anxiety and the brain

Some people are naturally more anxious than others.
How anxiously we react to threat or adversity is part of our personality. This characteristic is called trait anxiety, and those with high trait anxiety are more prone to mental disorders such as depression, substance abuse and psychosis. Trait anxiety is heritable, with genes explaining much of the variability between individuals.
Oler et al have investigated genetic effects on the activity of brain regions that mediate trait anxiety.
The subjects of this study were rhesus monkeys, from several generations of a single-family pedigree – at an average age corresponding to that of humans just before puberty. The authors exposed the animals to a human intruder, a social-threat procedure that reveals an anxiety trait. They found, by examining both blood levels of the stress hormone cortisol and behaviours such as ‘freezing: that some monkeys reacted with high anxiety, and others with less.
Oler et al. also measured metabolic activity in the brain by injecting the monkeys with 18FDG, a radioactive analogue of glucose that is taken up and trapped in nerve cells according to their activity at the time of exposure to the social threat. The authors then anaesthetized the monkeys in order to image, using positron emission tomography, a ‘snapshot’ of regional brain metabolism during the preceding stress procedure.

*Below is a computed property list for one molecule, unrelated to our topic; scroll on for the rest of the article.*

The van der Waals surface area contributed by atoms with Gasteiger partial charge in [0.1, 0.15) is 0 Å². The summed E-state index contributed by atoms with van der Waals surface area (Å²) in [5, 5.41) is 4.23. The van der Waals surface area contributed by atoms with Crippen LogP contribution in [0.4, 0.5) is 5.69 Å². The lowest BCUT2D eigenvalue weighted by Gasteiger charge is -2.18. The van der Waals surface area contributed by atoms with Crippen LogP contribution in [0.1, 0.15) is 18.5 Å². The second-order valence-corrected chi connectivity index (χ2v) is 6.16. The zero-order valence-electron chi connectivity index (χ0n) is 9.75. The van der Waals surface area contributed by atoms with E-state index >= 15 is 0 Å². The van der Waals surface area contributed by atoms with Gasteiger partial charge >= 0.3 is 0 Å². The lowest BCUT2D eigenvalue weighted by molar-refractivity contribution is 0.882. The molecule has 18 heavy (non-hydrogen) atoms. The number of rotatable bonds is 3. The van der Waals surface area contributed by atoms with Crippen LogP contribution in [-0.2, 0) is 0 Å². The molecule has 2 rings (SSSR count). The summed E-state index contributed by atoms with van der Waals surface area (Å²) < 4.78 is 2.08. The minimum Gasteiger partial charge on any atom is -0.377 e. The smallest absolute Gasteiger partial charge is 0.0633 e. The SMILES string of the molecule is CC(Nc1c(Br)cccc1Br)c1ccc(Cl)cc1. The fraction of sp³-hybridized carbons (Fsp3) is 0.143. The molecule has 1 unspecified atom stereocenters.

The results indicate that, in anxious monkeys, brain activity is higher in a variety of areas, but most prominently in two key signalling structures for negative emotion, the amygdala and the anterior hippocampus. Activity in these two structures explained a sizeable proportion of the variance in anxiety behaviour from monkey to monkey
Much research in anxiety has focused on the amygdala , which signals environmental danger and triggers ‘fight-or-flight’ responses. But extensive evidence also links the anterior hippo¬campus, an essential structure for ‘declarative’ memory – to anxious behaviour and trait anxiety. Furthermore, there are strong interactions between the amygdala and hippocampus, which mediate emotional memory.
Activity in the anterior hippocampus is under greater genetic influence but found no significant heritability in the amygdala.

Oler et al 2010 Amygdala and hippocampal substrates of anxious temperament differ in their heritability vol 466 pp 864-868.
Meyer-Lindenberg 2010 Genes and the anxious brain Nature vol 466 pp827-8

Martin Eastwood
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